Downy mildews and root and foliar rots caused by Phytophthora are among the most destructive plant pathogens and therefore have attracted considerable attention during the past two decades. Although it has been realized that a close phylogenetic relationship exists, so far sharp distinction has been made between the obligate biotrophic downy mildews and the hemibiotrophic Phytophthora. In the study presented here, it is shown that a continuum of character states from hemibiotrophic Phytophthora species to obligate biotrophic downy mildews is present. Intermediate character states between downy mildews and Phytophthora species exist in several rare parasites of grasses, which are not embedded within the major clades of the downy mildews but are placed sister to these, with unresolved affinities to both these clades and to Phytophthora. They still have retained traits hitherto thought to be exclusive for Phytophthora. A careful review of previous research is presented and it is highlighted that uniquely for downy mildews, Poakatesthia may form an intracellular mycelium, growing through several host cells. In addition, scanning electron microscopy reveals that sporangiophore growth is not determinate in Viennotia and that outgrowth from sporangiophores is very similar to Phytophthora infestans. It is concluded that the sharp morphological distinction between downy mildews and Phytophthora species (that are often placed in separate families and even different orders), is rather artificial, since all features thought to be exclusive to Phytophthora or the downy mildews are united in the rare grass-parasitizing down mildew genera Viennotia and Poakatesthia and the enigmatic genus Sclerophthora. Therefore, several paradigms regarding the distinction between Phytophthora and the downy mildews need to be reconsidered. PMID:19274081

  16. 7 CFR 301.92-11 - Inspection and sampling protocols.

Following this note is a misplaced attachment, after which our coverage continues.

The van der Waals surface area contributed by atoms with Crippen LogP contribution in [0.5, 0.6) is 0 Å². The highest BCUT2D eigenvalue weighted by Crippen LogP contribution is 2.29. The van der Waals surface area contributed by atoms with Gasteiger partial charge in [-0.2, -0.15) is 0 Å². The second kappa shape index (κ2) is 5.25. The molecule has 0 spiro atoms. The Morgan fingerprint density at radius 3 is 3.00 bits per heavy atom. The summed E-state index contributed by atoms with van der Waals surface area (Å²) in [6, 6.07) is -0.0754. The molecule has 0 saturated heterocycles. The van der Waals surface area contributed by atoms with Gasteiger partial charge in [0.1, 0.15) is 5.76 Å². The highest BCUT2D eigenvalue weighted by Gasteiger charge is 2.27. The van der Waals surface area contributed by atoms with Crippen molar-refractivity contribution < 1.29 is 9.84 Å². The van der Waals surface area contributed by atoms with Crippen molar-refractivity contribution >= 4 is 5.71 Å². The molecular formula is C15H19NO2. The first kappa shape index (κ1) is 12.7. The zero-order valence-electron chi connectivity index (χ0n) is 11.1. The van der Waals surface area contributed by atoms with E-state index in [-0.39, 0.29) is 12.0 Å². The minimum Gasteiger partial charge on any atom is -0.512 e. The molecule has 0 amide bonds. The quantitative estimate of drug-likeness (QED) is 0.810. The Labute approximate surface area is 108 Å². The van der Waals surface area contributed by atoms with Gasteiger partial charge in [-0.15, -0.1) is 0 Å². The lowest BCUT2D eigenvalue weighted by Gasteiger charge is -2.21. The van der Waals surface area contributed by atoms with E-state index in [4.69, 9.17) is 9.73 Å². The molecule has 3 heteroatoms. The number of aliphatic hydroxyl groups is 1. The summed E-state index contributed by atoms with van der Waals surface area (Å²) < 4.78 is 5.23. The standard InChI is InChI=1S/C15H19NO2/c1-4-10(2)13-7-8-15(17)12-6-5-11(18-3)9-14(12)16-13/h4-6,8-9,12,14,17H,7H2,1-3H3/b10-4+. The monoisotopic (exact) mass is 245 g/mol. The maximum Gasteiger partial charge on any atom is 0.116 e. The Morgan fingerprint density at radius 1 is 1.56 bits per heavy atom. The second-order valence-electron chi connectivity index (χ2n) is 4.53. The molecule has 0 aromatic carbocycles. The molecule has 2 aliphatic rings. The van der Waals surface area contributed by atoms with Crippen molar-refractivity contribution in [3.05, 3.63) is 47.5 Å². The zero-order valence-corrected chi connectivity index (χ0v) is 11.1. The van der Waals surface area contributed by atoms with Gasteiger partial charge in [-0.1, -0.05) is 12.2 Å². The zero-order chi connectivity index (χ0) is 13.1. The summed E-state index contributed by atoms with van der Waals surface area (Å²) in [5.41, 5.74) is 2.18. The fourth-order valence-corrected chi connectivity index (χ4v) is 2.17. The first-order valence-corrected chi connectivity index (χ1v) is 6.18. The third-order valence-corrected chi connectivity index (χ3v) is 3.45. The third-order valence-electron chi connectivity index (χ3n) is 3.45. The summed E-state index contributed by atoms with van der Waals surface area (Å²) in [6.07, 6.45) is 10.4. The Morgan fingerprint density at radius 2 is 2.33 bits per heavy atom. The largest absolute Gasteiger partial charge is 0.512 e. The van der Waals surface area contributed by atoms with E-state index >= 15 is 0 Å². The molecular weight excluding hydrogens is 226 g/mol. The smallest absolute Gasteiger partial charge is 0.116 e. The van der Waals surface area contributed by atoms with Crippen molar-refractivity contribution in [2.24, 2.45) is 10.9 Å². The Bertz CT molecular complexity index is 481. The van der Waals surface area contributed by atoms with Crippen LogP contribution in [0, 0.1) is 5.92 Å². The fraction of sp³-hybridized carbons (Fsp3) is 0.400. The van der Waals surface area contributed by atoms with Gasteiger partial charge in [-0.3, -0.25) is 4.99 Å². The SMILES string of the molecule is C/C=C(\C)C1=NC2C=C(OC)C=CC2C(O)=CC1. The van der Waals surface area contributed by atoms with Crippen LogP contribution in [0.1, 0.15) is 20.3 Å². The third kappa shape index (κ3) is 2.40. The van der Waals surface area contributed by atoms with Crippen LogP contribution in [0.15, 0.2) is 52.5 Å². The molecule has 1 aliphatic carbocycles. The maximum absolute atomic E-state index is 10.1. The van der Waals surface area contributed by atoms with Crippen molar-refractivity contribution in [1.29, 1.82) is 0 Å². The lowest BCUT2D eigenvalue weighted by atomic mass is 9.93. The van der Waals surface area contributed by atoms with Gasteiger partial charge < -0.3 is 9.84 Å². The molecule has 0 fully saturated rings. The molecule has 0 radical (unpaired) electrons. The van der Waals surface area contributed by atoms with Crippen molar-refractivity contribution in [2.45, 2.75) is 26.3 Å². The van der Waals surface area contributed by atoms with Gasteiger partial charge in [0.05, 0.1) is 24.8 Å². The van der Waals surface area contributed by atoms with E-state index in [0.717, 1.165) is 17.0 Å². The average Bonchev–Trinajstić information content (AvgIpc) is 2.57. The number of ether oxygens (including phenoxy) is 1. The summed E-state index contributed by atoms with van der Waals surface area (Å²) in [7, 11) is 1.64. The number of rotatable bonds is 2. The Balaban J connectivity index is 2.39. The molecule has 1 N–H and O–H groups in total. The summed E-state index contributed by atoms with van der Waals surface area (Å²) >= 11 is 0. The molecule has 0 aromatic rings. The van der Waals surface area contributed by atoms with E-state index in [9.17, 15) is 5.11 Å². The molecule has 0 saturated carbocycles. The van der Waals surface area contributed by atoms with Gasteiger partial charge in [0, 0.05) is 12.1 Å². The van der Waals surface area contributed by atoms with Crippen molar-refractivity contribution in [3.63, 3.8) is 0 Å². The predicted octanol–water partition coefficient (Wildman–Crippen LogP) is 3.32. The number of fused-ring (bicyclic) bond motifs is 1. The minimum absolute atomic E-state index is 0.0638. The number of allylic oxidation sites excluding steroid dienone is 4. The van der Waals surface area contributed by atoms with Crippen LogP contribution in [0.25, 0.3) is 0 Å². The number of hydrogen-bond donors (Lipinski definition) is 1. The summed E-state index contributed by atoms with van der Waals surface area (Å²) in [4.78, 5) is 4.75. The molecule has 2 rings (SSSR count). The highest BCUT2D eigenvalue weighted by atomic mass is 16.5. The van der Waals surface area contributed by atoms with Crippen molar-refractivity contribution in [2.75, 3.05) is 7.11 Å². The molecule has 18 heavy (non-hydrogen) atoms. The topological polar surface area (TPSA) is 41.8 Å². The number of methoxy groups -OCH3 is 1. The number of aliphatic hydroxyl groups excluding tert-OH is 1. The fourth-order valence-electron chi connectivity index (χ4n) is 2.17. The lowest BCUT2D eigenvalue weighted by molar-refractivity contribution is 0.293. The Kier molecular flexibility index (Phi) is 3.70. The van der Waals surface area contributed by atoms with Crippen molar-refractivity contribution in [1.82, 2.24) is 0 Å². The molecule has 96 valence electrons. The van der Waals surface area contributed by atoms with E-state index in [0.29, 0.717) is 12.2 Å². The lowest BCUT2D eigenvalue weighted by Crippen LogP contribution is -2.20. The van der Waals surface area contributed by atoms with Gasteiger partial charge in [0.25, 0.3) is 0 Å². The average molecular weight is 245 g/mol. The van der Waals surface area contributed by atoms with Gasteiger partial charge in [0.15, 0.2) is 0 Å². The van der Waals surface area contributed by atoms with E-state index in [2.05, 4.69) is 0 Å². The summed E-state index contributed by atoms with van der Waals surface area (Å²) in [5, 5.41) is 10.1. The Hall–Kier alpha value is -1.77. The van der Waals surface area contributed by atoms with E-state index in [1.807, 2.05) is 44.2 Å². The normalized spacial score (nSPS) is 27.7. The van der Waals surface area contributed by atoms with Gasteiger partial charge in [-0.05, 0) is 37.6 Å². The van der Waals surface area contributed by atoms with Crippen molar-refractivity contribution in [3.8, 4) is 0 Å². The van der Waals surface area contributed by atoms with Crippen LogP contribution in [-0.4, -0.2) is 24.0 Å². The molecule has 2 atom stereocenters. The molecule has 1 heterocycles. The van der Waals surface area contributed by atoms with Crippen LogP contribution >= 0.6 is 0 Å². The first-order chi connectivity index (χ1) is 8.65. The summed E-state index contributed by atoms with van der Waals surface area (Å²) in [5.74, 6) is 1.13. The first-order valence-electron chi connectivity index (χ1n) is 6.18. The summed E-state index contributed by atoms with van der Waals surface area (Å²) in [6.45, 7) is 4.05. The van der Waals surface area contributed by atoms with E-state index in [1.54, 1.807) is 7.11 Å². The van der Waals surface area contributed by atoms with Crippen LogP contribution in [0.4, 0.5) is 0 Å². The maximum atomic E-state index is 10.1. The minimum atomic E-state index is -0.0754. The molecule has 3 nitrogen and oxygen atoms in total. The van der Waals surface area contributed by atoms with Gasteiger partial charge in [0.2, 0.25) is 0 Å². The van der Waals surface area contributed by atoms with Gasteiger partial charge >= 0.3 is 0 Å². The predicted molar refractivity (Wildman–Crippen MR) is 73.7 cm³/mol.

Code of Federal Regulations, 2012 CFR

    2012-01-01

    ... annually for symptoms of Phytophthora ramorum by an inspector. 17 Inspectors will visually inspect for... of symptoms is anticipated and must take nursery fungicide programs into consideration. Nursery... must be inspected for symptoms of Phytophthora ramorum by an inspector. 19 Inspection will focus...

  17. Antifungal Effect of Plant Essential Oils on Controlling Phytophthora Species

    PubMed Central

    Amini, Jahanshir; Farhang, Vahid; Javadi, Taimoor; Nazemi, Javad

    2016-01-01

    In this study, antifungal activity of essential oils of Cymbopogon citratus and Ocimum basilicum and two fungicides Mancozeb and Metalaxyl-Mancozeb in six different concentrations were investigated for controlling three species of Phytophthora, including P. capsici, P. drechsleri and P. melonis on pepper, cucumber and melon under in vitro and greenhouse conditions, respectively. Under the in vitro condition, the median effective concen- tration (EC50) values (ppm) of plant essential oils and fungicides were measured. In greenhouse, soil infested with Phytophthora species was treated by adding 50 ml of essential oils and fungicides (100 ppm). Disease severity was determined after 28 days. Among two tested plant essential oils, C. citratus had the lowest EC50 values for inhibition of the mycelial growth of P. capsici (31.473), P. melonis (33.097) and P. drechsleri (69.112), respectively. The mean EC50 values for Metalaxyl-Mancozeb on these pathogens were 20.87, 20.06 and 17.70, respectively. Chemical analysis of plant essential oils by GC-MS showed that, among 42 compounds identified from C. citratus, two compounds β-geranial (α-citral) (39.16%) and z-citral (30.95%) were the most abundant. Under the greenhouse condition, Metalaxyl-Mancozeb caused the greatest reduction in disease severity, 84.2%, 86.8% and 92.1% on melon, cucumber, and pepper, respectively. The C. citratus essential oil reduced disease severity from 47.4% to 60.5% compared to the untreated control (p≤0.05). Essential oils of O. basilicum had the lowest effects on the pathogens under in vitro and greenhouse conditions. These results show that essential oils may contribute to the development of new antifungal agents to protect the crops from Phytophthora diseases. PMID:26889111